.- I have no intention of occupying much time, but after the glaring statements of the honorable members for Wide Bay and Cook, I should be wanting in my duty to my electors and the country if I made no reply. The honorable member for Cook has stated that the Government should have inserted in this Bill the safeguards contained in the amending Electoral Bill of last year; but, according to honorable members opposite, the weak thing about the Amending Bill was that the safeguards introduced were not sufficient to prevent corruption in connexion with the exercise of the postal vote. Now, if there was one point on which they centred their attack on the Bill, it was the weakness of the safeguards proposed. Yet the honorable member for Cook has the audacity to say that were those safeguards incorporated in this Bill, honorable members opposite would vote for it. For three or four weeks the Amending Electoral Bill was discussed until we were sick and tired of it, the whole attack being centred upon the weakness of the safeguards proposed for the protection of the postal vote. I represent a country electorate, and I think that it is high time that the opinions of the country electors should be voiced. ‘ The people living in the country are the backbone and sinew of the land. They are the pioneers who have sacrificed the pleasures of: living in big cities, where there are all .the advantages of education, amusement, and where there are churches, telephones, and everything that makes life agreeable, and where, at poll- ing time, all a man has to do is, perhaps, to go across the road and record a vote. Country electors should have equal rights with city electors. . Honorable members boast of the principle of “ one man- ohe vote, one. vote one value “ ; “but where does equality of value come in when one nian Has, ‘ perhaps, to travel for “ flays to re- 1 cord his vote - the honorable member for Maranoa has repeatedly told us that many electors in his district have to travel 100 miles to record their votes - while in the city a man can jump on a tram and record his vote in ten minutes? In the country a man may have to spend a week or ten days in order to record his vote. Yet honorable members have the audacity to say, as a party, that they believe in the principle of “ one man one vote, one vote one value.” Their claim is simply nonsense. There is no such thing as “ one value “ in it, when a man in the city can vote in ten minutes, and the man in the country has to lose, perhaps, ten days in order to vote. In regard to the safeguards attached to postal voting, if we look into the absent-voting provisions dealing with persons who are leaving Australia for other countries, we find that the conditions under which these people vote are. exactly similar to those under which they are asked to vote under the postal-voting provisions. The difference is that between tweedledum and tweedledee; it is so microscopic that it may be said to be invisible. Honorable members put that provision in regard to absent voting on the statute-book because they knew that the majority of the sailors who would vote under it would be voting for their side, and, so long as they secured a majority by means of that system, they were perfectly satisfied with it, though they strongly objected to postal voting, because at one election the Liberal party secured a majority of 12,000 votes, which was the assertion of the three Labour Senate candidates in New South Wales. They made that statement at Dubbo and Wellington, and in other parts of the State. It- was repeatedly said that, through the postal-vote provi sions, the Liberals got a majority of 12,000 votes. One reason more than another why I support the postal-voting provision is that stated by the honorable member for Werriwa, that the rich people have motor cars and buggies, whereas the poorer people have to tramp to the polling booths, Those who have to. tramp long distances to polling booths . should , be permitted to vote by post. It would seem, from the obstruction and interjections, pf honorable members, that, the Liberals are the strongest supporters. e£ the. working classes, who; should not be compelled ‘ito put ‘ down1’’ their- tools1 and “ leave their work, and waste their time, to record their votes, if other means can be devised which would avoid that waste of time. The honorable member for Wide Bay occupied some little time in dealing with the system in force in Queensland some years ago. He did not compare the Queensland system with the Commonwealth system. I wish he had done so. He told us how Queensland had first adopted postal voting, and then abolished it, and he quoted speeches by Mr. Kidston ; but he did not quote his own speech in which he favored it, because it did not suit his purpose to do so. Nor did he tell the House that the system had been re-introduced into Queensland; and he did not speak of the numerous safeguards attaching to the Commonwealth system, and of the few in regard to the Queensland system. Between the two systems there was as wide a difference as the difference between the poles. Then the honorable member inferred - and it was a wicked insinuation - that the postal-voting system opened the door to fraud and corruption”, and that money could purchase scores of votes for the Liberals. The honorable member travelled through New South Wales during the recess, and complained about the manner in which the Prime Minister had slandered the electors of Australia, but the insinuation of the honorable member that the votes of the sick and crippled and halt, and those far removed from polling booths, could be bought, was a most gross slander upon the people of Australia. I can hardly imagine such words being uttered by one professing to lead the Labour party. The honorable member explained that facilities for voting had been extended to all hospitals. He showed that the inmates of hospitals and such-like institutions could vote. But if they have that right, why should not those outside hospitals have it - the sick, laid up in their own homes? Why discriminate? Simply because the Leader of the Opposition knows well that the class who are likely to vote for him will be inmates of hospitals, while those who are laid up in their own homes are likely to vote for the Liberals. That is the inference I draw from the argument of the honorable member. He also argues that people who are so sick that they are either mentally incapacitated or enfeebled in mind, and are, perhaps,” not conscious of what they are doing, should have votes, yet people in their full mental capacity are to be denied the right to vote by post if they happen to be mora than 5 miles from a polling booth. The franchise in Australia was the most perfect under’ the sun until the Labour party interfered with the inestimable privilege granted to the people living over 5 miles from a polling booth, and those who are sick and infirm; and w» cannot say that Parliament’ is representative of all the electors until we give all the electors the right to vote. When we extend the right to vote to every person, no matter what his position may be, or what may be the condition of his health, we shall be representative of the whole of the electors of Australia. In New South Wales and Victoria, there are pastoral and agricultural societies composed of both Labour and Liberal members of the community. These societies do not recognise parties, they comprise all parties, and the members have real happy times at their annual shows. Each society has a board of directors, or committee of management, and the method of electing these directors is to send out ballot-papers to be filled in and returned by post. Each member has a postal vote sent to him. There are no complaints about the system. Though there are many Labour members on these committees, they do not complain. They are perfectly satisfied with the system. The local governing boards of New South Wales have power to adopt the principle: of voting by post, and half the shires in that State have adopted itAnd those councillors, six for each shire, are elected by the postal vote in many shires. There is no complaint about it; there are no indignation meetings throughout the country to protest against that application of the postal-vote system. The people are perfectly satisfied, and everything goes on all right. Another instance is that of the Australian Mutual Provident Society, the biggest financial institution in Australia. I insured with that society about twenty years ago, and every year I receive f rom Sydney ballot-papers so that. I may vote for the board of directors. The Australian Mutual Provident Society is not a Liberal institution. An. analysis of its “policy-holders would probably disclose that there are just as many amongst them who have Labour principles as have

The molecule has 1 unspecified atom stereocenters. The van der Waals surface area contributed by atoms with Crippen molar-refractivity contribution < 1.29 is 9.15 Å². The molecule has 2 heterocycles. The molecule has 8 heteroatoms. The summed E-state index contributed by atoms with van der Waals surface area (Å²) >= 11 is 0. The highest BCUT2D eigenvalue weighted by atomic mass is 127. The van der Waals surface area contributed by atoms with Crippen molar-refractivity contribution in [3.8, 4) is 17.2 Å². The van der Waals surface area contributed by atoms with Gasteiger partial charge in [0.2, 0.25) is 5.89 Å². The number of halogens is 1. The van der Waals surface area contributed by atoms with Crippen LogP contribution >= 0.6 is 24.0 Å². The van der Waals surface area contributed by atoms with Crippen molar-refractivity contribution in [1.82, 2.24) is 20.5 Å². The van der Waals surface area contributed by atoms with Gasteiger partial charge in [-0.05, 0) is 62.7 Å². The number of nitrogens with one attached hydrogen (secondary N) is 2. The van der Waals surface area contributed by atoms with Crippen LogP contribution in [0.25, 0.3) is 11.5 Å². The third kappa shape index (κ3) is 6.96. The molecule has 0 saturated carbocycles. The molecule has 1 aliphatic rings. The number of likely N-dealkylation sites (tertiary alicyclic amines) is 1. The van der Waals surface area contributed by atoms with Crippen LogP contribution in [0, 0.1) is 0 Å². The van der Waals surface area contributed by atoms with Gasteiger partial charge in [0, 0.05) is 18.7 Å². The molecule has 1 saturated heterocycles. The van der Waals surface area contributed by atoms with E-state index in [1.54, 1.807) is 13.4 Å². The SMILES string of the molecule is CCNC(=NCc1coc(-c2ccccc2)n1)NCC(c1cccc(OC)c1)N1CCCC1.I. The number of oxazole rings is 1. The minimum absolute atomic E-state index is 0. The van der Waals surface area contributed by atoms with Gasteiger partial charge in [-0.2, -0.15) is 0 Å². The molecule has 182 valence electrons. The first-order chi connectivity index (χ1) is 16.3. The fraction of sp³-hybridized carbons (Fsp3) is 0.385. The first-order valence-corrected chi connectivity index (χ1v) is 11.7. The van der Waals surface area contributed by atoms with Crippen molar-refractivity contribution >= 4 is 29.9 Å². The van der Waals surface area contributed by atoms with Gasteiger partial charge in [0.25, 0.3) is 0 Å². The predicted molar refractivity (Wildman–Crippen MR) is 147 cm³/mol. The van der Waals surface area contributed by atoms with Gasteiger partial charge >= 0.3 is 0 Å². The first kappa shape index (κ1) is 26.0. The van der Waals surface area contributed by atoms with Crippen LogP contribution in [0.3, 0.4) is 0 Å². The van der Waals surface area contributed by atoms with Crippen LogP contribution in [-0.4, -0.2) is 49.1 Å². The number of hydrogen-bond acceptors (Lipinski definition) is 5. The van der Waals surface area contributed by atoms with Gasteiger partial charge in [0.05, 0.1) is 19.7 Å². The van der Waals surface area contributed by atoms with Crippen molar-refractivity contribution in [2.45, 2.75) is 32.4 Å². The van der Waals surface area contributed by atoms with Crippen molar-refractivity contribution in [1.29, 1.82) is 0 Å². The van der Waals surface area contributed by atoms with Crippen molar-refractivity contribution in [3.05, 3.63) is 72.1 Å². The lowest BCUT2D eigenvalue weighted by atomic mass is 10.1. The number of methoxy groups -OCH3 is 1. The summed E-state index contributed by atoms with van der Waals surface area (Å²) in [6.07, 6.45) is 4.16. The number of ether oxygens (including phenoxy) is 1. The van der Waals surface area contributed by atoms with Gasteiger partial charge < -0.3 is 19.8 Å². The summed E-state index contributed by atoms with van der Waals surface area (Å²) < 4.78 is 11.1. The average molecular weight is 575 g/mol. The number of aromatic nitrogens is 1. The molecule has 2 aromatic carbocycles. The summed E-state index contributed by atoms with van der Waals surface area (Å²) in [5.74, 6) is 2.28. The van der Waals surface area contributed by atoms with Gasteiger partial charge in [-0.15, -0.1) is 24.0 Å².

Liberal principles. Yet they are satisfied to carry on their business through a board- of directors elected by postal vote. Surely if the principle is good enough for the Australian Mutual Provident Society, for the local governing bodies and for other institutions, there is abundant reason why it should likewise be satisfactory as part of our electoral law. I .am not speaking with any party feeling, but because I am honestly interested in the country people of Australia, and for their sake I support this Bill. I may be permitted to relate a little experience of my own. A few years ago I visited the Bourke district, with a view to buying Winbar station, along the Darling River. The station comprises about half-a-million acres, and carried a lot of sheep; it seemed a very cheap proposition. The homestead was 20 miles from a polling booth, and the boundaryrider lived some 40 miles from the homestead. When we reached his hut, we were discussing politics with him, and he told us that in order to record his vote he was obliged to travel 40 miles to the homestead and then another 20 miles to the polling booth, making a total of 60 miles. I consider that that man ought to have the right to vote by post.